i am honest but it takes me a while to get it out. i want to start laughing because i think my delusions are ridiculous. it’s hard to put them into words because they are so jumbled together. I just sit there felling confused while i try to form my thoughts.

I am honest. But I really just answer questions, I don’t volunteer much information because I don’t think I know how or I don’t think it’s important. my psychiatrist last year was great. After my initial inspection of his room, I reminded him he is bound as a professional to not disclose any of our conversation to anyone without my prior consent. Then we worked out a password system so I knew it ws him and not an impostor I was speaking to in future. The password system came in handy again when he referred the mental health crisis team to visit me everyday for welfare checks. I would only speak to them once they gave me the password.

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I was honest with my psychiatrist right from the start. I told him he was a sloppy dresser and had bad breath.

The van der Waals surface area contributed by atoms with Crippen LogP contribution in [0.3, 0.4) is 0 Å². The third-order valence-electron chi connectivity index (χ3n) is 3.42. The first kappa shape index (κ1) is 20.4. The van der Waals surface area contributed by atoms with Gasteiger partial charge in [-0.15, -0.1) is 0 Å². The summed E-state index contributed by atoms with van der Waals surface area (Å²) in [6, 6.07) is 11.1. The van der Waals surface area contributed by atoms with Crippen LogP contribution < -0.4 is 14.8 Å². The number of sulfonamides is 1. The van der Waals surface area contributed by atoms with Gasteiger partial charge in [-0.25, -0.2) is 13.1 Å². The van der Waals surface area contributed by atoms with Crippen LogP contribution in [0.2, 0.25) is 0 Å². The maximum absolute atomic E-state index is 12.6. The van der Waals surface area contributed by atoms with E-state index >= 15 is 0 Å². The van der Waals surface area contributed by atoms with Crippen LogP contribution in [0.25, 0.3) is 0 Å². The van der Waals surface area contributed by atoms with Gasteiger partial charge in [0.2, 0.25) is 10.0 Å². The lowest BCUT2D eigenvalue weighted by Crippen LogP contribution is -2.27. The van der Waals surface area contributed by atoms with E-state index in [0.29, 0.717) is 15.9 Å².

(rim shot)

After it being written some time ago that I was awkward,demanding and troublesome for seeking more help I am very reluctant to open up. My standard response to being asked how I am is a rather non committal “not too bad” or “so so” Having said that let my guard slip a little last appointment with my nurse practitioner after she gave a positive response to my telling her I was reluctant to say things due to past experiences.

Yeah, I didn’t watch the whole thing, and I don’t know what it’s like for others, but I started shaking almost convulsively and sobbing the first time I explained what I see and hear to a professional. I was terrified. This guy’s pretty calm…Also, I have a hard time articulating what’s going on…

I was also honest, my mouth just talked and my brain said things, I was honest because I thought it wasn’t a problem and that people understood me and agreed with me. Then after I got hospitalized I started lying for a few months, then the meds worked and I stopped lying.

I think it’s realistic.